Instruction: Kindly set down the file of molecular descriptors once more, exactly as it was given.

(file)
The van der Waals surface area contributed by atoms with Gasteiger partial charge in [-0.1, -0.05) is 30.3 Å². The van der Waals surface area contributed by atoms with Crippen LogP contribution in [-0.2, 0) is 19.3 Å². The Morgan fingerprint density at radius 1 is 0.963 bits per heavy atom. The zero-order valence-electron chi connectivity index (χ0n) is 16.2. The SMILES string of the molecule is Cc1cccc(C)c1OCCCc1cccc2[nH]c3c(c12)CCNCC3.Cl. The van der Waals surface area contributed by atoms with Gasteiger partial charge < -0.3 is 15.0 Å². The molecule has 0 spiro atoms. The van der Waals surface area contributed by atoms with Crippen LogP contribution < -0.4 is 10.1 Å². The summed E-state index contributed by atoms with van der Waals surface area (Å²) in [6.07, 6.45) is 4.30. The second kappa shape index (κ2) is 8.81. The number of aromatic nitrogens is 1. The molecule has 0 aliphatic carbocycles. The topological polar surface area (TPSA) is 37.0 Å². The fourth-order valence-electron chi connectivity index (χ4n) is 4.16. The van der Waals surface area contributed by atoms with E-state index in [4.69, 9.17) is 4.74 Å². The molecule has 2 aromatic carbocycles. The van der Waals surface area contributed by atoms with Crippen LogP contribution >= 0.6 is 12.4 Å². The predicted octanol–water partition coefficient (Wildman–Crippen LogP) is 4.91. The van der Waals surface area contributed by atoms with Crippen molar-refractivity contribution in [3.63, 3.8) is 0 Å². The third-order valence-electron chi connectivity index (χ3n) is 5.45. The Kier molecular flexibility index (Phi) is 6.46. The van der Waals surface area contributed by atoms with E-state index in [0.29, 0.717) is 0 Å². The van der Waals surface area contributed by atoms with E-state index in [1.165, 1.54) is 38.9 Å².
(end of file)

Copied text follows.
The van der Waals surface area contributed by atoms with Gasteiger partial charge in [-0.1, -0.05) is 30.3 Å². The van der Waals surface area contributed by atoms with Crippen LogP contribution in [-0.2, 0) is 19.3 Å². The Morgan fingerprint density at radius 1 is 0.963 bits per heavy atom. The zero-order valence-electron chi connectivity index (χ0n) is 16.2. The SMILES string of the molecule is Cc1cccc(C)c1OCCCc1cccc2[nH]c3c(c12)CCNCC3.Cl. The van der Waals surface area contributed by atoms with Gasteiger partial charge < -0.3 is 15.0 Å². The molecule has 0 spiro atoms. The van der Waals surface area contributed by atoms with Crippen LogP contribution < -0.4 is 10.1 Å². The summed E-state index contributed by atoms with van der Waals surface area (Å²) in [6.07, 6.45) is 4.30. The second kappa shape index (κ2) is 8.81. The number of aromatic nitrogens is 1. The molecule has 0 aliphatic carbocycles. The topological polar surface area (TPSA) is 37.0 Å². The fourth-order valence-electron chi connectivity index (χ4n) is 4.16. The van der Waals surface area contributed by atoms with E-state index in [4.69, 9.17) is 4.74 Å². The molecule has 2 aromatic carbocycles. The van der Waals surface area contributed by atoms with Crippen LogP contribution >= 0.6 is 12.4 Å². The predicted octanol–water partition coefficient (Wildman–Crippen LogP) is 4.91. The van der Waals surface area contributed by atoms with Crippen molar-refractivity contribution in [3.63, 3.8) is 0 Å². The third-order valence-electron chi connectivity index (χ3n) is 5.45. The Kier molecular flexibility index (Phi) is 6.46. The van der Waals surface area contributed by atoms with E-state index in [0.29, 0.717) is 0 Å². The van der Waals surface area contributed by atoms with E-state index in [1.165, 1.54) is 38.9 Å².